Etymology
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void (n.)
1610s, "unfilled space, gap," from void (adj.). Meaning "absolute empty space, vacuum" is from 1727.
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void (v.)
"to clear" (some place, of something), c. 1300, from Anglo-French voider, Old French vuider "to empty, drain; to abandon, evacuate," from voide (see void (adj.)); meaning "to deprive (something) of legal validity" is attested from early 14c. Related: Voided; voiding.
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void (adj.)
c. 1300, "unoccupied, vacant," from Anglo-French and Old French voide, viude "empty, vast, wide, hollow, waste, uncultivated, fallow," as a noun, "opening, hole; loss," from Latin vocivos "unoccupied, vacant," related to vacare "be empty," from PIE *wak-, extended form of root *eue- "to leave, abandon, give out." Meaning "lacking or wanting" (something) is recorded from early 15c. Meaning "legally invalid, without legal efficacy" is attested from mid-15c.
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*eue- 
*euə-, Proto-Indo-European root meaning "to leave, abandon, give out," with derivatives meaning "abandoned, lacking, empty."

It forms all or part of: avoid; devastation; devoid; evacuate; evanescent; vacant; vacate; vacation; vacuity; vacuole; vacuous; vacuum; vain; vanish; vanity; vaunt; void; wane; want; wanton; waste.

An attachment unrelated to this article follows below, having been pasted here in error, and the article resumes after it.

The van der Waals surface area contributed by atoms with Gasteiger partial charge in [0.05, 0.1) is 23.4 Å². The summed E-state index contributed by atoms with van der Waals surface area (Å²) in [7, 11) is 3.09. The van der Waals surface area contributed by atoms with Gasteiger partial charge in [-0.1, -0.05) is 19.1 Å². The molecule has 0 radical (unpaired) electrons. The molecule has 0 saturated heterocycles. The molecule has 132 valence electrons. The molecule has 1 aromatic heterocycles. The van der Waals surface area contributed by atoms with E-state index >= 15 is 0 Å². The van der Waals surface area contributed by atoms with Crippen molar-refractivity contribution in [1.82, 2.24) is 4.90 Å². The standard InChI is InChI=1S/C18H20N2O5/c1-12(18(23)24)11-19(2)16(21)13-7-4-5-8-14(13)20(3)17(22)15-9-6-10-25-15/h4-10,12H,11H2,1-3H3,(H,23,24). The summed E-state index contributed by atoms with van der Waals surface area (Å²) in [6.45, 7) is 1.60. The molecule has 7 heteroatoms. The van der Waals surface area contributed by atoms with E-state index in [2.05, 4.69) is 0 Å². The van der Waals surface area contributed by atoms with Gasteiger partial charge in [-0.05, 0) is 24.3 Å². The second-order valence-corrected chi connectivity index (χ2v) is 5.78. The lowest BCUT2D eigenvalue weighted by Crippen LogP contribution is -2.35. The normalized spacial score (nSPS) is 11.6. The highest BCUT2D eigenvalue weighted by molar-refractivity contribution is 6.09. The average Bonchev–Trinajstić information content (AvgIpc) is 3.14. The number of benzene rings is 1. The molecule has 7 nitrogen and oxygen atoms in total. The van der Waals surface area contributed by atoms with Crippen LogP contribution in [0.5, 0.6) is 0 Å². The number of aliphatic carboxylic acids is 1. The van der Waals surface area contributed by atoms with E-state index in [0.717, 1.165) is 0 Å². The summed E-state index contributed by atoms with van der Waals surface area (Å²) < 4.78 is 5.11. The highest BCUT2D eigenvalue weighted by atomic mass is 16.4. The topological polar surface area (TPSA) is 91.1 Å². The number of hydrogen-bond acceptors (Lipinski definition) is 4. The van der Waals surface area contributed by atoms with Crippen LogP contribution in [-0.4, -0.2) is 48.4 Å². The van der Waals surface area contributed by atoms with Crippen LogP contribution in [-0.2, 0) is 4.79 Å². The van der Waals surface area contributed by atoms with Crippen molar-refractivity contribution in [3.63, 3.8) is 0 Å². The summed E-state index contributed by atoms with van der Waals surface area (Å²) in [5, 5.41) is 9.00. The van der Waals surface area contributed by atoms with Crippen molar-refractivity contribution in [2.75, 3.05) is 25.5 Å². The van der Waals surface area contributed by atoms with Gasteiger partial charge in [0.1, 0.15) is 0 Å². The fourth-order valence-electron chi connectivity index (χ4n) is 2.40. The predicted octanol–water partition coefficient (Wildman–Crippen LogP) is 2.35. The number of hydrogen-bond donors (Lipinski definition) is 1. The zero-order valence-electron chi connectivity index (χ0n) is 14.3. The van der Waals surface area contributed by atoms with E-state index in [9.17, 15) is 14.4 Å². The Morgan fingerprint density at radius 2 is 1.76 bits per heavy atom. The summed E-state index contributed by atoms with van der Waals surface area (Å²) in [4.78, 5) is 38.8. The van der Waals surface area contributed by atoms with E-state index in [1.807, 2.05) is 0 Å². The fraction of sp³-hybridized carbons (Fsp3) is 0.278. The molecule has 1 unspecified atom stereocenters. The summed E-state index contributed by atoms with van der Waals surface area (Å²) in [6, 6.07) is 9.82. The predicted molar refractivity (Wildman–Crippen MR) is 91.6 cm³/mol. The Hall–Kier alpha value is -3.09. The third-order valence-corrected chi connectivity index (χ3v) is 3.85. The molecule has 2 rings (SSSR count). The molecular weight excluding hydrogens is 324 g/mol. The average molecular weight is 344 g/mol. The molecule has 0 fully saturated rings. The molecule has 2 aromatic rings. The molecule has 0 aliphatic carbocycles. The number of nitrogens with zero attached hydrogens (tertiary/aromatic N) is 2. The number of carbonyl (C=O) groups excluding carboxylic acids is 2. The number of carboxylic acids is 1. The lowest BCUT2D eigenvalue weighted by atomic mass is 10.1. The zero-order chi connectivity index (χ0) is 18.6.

It is the hypothetical source of/evidence for its existence is provided by: Sanskrit una- "deficient;" Avestan va- "lack," Persian vang "empty, poor;" Armenian unain "empty;" Latin vacare "to be empty," vastus "empty, waste," vanus "empty, void," figuratively "idle, fruitless;" Old English wanian "to lessen," wan "deficient;" Old Norse vanta "to lack."
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profitless (adj.)

"void of profit, gain, or advantage," 1590s, from profit (n.) + -less.

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vacate (v.)
1640s, "to make void, to annul," from Latin vacatus, past participle of vacare "be empty, be void," from PIE *wak-, extended form of root *eue- "to leave, abandon, give out." Meaning "to leave, give up, quit" (a place) is attested from 1791. Related: Vacated; vacating.
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tenesmus (n.)
"a straining" (to void the contents of the bowels), 1520s, medical Latin, from Greek tenesmos "a straining," from teinein "to stretch," from PIE root *ten- "to stretch."
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impassive (adj.)
1660s, "not feeling pain, insen" from assimilated form of in- "not, opposite of" (see in- (1)) + passive. Meaning "void of emotions, unmoved" is from 1690s. Related: Impassively; impassiveness (1640s).
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cassate (v.)
"to vacate, annul, make void," 1510s, from Late Latin cassatus, past participle of cassare, from Latin quassare "annul, quash" (see quash). Related: Cassated; cassating.
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